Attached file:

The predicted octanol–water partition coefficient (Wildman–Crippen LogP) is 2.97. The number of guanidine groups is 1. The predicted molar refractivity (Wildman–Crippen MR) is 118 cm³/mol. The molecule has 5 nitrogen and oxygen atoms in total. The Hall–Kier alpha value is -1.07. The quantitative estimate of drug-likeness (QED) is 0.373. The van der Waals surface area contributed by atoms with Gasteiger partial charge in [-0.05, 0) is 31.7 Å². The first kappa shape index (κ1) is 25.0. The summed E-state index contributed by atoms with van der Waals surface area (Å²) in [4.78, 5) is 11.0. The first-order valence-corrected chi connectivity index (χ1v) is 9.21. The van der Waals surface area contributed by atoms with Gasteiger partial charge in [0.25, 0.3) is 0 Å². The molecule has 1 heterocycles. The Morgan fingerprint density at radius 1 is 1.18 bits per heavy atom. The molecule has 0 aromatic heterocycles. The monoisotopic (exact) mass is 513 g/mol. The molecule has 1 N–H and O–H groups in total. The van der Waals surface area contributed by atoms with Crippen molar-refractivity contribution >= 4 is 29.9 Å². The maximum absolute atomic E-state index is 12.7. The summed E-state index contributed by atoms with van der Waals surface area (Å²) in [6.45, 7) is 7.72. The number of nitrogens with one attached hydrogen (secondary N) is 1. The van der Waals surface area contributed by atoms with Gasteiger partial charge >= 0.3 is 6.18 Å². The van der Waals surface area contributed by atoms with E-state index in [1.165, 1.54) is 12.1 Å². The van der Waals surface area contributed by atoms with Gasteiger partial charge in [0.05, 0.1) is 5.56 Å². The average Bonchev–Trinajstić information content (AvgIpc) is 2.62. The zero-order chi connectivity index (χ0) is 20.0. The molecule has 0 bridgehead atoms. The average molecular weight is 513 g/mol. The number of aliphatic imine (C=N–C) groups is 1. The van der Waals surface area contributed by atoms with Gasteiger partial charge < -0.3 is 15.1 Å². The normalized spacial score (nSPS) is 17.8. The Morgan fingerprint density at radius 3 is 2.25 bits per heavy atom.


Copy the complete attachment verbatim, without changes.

The predicted octanol–water partition coefficient (Wildman–Crippen LogP) is 2.97. The number of guanidine groups is 1. The predicted molar refractivity (Wildman–Crippen MR) is 118 cm³/mol. The molecule has 5 nitrogen and oxygen atoms in total. The Hall–Kier alpha value is -1.07. The quantitative estimate of drug-likeness (QED) is 0.373. The van der Waals surface area contributed by atoms with Gasteiger partial charge in [-0.05, 0) is 31.7 Å². The first kappa shape index (κ1) is 25.0. The summed E-state index contributed by atoms with van der Waals surface area (Å²) in [4.78, 5) is 11.0. The first-order valence-corrected chi connectivity index (χ1v) is 9.21. The van der Waals surface area contributed by atoms with Gasteiger partial charge in [0.25, 0.3) is 0 Å². The molecule has 1 heterocycles. The Morgan fingerprint density at radius 1 is 1.18 bits per heavy atom. The molecule has 0 aromatic heterocycles. The monoisotopic (exact) mass is 513 g/mol. The molecule has 1 N–H and O–H groups in total. The van der Waals surface area contributed by atoms with Crippen molar-refractivity contribution >= 4 is 29.9 Å². The maximum absolute atomic E-state index is 12.7. The summed E-state index contributed by atoms with van der Waals surface area (Å²) in [6.45, 7) is 7.72. The number of nitrogens with one attached hydrogen (secondary N) is 1. The van der Waals surface area contributed by atoms with Gasteiger partial charge >= 0.3 is 6.18 Å². The van der Waals surface area contributed by atoms with E-state index in [1.165, 1.54) is 12.1 Å². The van der Waals surface area contributed by atoms with Gasteiger partial charge in [0.05, 0.1) is 5.56 Å². The average Bonchev–Trinajstić information content (AvgIpc) is 2.62. The zero-order chi connectivity index (χ0) is 20.0. The molecule has 0 bridgehead atoms. The average molecular weight is 513 g/mol. The number of aliphatic imine (C=N–C) groups is 1. The van der Waals surface area contributed by atoms with Gasteiger partial charge < -0.3 is 15.1 Å². The normalized spacial score (nSPS) is 17.8. The Morgan fingerprint density at radius 3 is 2.25 bits per heavy atom.